However, It is often better to allow the shellcode to execute. Malicious actions taken by the shellcode will often trigger the same breakpoints intended for the "original" malware.
Obtaining The Unpacked Payload
F9 (Continue) to allow the malware to execute - another breakpoint is hit on
Using the same trick of
Execute Until Return ,
Select EAX and
Right-Click -> Follow in Dump, the second allocated buffer can be obtained.
Hardware Breakpoint will need to be set at the start of the buffer.
Allowing the malware to continue to execute - the hardware breakpoint is hit. This time containing a promising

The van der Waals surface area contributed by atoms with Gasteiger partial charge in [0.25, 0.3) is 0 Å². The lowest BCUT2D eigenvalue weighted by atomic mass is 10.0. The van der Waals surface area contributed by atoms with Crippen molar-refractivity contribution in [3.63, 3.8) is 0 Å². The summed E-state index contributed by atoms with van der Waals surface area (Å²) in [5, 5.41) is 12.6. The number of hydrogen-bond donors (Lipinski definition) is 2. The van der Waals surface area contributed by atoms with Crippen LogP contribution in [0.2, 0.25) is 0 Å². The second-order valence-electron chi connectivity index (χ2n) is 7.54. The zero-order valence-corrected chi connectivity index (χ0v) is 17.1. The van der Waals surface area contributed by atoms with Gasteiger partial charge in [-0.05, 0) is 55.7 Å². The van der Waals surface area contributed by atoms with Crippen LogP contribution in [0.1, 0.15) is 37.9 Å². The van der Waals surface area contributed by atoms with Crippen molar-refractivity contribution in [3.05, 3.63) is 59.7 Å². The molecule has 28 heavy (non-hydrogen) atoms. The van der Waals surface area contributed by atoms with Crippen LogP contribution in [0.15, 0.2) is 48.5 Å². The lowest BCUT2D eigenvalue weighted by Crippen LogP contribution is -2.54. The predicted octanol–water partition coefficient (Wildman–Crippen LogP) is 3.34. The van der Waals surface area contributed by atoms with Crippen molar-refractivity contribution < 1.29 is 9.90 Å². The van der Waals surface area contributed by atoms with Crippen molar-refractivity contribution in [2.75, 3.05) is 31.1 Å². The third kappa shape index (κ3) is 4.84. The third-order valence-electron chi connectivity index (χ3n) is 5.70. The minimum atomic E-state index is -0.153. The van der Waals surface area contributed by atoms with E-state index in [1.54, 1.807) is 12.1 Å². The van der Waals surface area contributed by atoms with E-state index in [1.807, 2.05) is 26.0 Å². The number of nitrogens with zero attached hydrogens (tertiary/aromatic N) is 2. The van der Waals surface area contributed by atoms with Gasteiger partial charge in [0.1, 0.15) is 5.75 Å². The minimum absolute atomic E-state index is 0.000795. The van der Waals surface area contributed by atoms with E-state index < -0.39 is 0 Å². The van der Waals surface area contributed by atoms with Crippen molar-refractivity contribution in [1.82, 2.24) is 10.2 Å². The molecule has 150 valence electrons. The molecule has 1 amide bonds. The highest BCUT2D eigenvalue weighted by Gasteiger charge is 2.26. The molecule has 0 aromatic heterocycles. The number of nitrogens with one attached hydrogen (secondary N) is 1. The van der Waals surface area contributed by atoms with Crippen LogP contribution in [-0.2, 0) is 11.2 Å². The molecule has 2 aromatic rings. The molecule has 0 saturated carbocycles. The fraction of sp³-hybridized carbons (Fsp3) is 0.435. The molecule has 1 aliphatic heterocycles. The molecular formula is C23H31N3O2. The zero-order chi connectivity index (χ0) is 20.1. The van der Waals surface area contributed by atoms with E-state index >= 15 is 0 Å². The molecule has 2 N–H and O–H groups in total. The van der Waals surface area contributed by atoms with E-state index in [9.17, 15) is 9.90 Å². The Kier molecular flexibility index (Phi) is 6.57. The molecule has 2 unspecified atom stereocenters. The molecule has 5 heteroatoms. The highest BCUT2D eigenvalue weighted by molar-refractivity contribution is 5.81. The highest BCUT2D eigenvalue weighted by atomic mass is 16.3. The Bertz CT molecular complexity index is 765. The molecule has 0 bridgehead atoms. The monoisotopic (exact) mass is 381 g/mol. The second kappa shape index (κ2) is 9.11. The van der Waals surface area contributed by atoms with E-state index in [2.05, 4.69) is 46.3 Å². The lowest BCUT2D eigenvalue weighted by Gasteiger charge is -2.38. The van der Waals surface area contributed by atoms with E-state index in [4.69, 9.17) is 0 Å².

M. (First half on an MZ header)
(Side note that my debugger suddenly crashed here and had to be restarted - hence the slight change of address in future screenshots)
Allowing the malware to continue to execute - A complete MZ/PE file can be found. At this point, the unpacked file has been successfully loaded into memory.
Saving the Unpacked File
To save the unpacked file -
Right-Click on the start address and select
Follow in Memory Map
This will reveal the location where the buffer was allocated. The entire memory buffer can then be saved by using
Dump Memory to File
The file can now be saved as
unpacked.bin (or any other file name of choosing)
Initial Analysis - Unpacked Payload
The file is a 32-bit executable with no (recognized) packers or obfuscation.
The entropy graph does not contain any areas of significantly high or flat entropy - suggesting that the file is not packed and does not contain any additional payloads.